It is well known that Elie Wiesel's foundation and personal fortune were decimated by the Madoff scandal.  Having built a sort of personal citadel based on his platform of survival, he was economically hijacked… suffered a late-life personal tragedy not of holocaustic proportion, but the irony of these Jewish charities being the worst-fated victims of the Ponzi scheme is double-edged.  So whatever Elie Wiesel did that may have been less than stellar in his final chapter of comeback seems less heinous to me.  He was old, he was tough-- had made some shocking choices in his youth in the camps, and confessed in his account.  His death was acknowledged by political leaders and dignitaries everywhere.  His moral status in history is assured.  The book will remain in its place of honor.  It will be read as a document, as a memoir, as a testimony of bravery and courage and survival.

The third irony occurred at the funeral-- a private ceremony on Fifth Avenue when mourners were startled by the sound of an explosion, attributed to a stray July 4th device or celebration.  Later on it was revealed that this was the sound of a 'random' mixture of chemicals in a container left in a plastic bag-- just yards away--  literally blowing the foot off of a young strong boy who minutes before was innocently exploring the park, enjoying a holiday with friends… when some hideous design of fate caused him to be in the right place at exactly the wrong moment-- one false step and his life was radically altered.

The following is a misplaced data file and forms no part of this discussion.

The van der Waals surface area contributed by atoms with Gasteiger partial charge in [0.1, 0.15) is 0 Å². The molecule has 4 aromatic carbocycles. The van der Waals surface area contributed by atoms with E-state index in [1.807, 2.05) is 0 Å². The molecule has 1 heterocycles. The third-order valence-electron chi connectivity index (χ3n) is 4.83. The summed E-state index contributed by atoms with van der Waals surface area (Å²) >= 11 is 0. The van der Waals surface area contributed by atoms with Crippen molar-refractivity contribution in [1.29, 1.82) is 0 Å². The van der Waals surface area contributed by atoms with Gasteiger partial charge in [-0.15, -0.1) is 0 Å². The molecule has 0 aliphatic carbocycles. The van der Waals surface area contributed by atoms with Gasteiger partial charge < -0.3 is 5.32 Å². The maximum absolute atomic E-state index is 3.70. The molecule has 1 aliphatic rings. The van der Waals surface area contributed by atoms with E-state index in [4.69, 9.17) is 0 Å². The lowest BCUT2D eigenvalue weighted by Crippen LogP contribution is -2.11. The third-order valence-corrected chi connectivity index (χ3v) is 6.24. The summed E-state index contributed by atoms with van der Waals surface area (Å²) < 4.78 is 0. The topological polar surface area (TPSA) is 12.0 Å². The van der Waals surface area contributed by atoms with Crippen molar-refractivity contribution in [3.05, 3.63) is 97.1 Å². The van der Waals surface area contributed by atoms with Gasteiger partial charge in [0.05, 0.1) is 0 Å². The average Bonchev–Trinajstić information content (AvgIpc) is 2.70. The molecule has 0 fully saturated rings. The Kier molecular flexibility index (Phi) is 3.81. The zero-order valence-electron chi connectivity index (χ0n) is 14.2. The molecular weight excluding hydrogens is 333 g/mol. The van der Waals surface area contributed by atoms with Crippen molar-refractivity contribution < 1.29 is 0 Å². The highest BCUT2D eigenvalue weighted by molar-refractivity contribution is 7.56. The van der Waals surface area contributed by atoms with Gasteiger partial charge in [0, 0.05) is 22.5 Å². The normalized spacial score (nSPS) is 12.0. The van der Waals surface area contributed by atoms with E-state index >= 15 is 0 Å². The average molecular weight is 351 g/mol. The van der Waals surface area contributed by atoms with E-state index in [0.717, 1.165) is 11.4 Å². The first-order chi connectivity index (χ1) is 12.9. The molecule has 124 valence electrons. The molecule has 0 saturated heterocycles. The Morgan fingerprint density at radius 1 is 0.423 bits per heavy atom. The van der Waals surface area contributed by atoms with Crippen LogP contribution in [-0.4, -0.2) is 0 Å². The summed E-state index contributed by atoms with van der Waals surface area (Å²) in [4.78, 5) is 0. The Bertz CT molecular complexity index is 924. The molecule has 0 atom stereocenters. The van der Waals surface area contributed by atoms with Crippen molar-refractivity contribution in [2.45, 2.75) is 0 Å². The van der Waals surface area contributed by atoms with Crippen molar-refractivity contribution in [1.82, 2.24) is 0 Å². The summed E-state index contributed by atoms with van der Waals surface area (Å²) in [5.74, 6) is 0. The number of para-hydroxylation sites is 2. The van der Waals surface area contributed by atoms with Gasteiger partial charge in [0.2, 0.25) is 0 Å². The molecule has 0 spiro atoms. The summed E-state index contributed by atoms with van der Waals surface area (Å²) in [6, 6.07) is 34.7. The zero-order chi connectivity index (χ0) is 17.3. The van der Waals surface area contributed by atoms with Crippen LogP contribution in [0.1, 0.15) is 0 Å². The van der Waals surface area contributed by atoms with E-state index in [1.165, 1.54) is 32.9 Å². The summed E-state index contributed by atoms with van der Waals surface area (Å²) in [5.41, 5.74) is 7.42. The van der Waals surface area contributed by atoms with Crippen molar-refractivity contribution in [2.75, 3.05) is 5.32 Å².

As Elie Wiesel was laid to rest in a civilized world, his coffin driven away in a hearse before rows of celebrities and famous men and women… it was a reminder that there is no guarantee of peace-- not anywhere, not for any of us.   No matter how good or evil we may be,  we are not safe… we can tiptoe through our lives or we can forcefully march through streets laughing and shouting… there are attackers and people with guns, and predators, and bitter victims seeking revenge… and there are accidents-- careless acts of preoccupied phone-texters or sleepy truckers or drunk distracted motorists who get behind their wheels thinking about their bed and end up in a line-up of coffins.  But there is no clear path for any of us and we can only try to kiss the dawn when we wake up, and cross ourselves when we step off a curb and a cab just misses us.  We marked another Independence Day and fireworks were displayed in peace… despite a few weekend gunshots and a poor ill-fated boy in the Park who will go on to win races with a prosthetic foot, I predict.  Catapulted into some version of forced heroism--  like Mr. Wiesel, in a way, he is forever changed.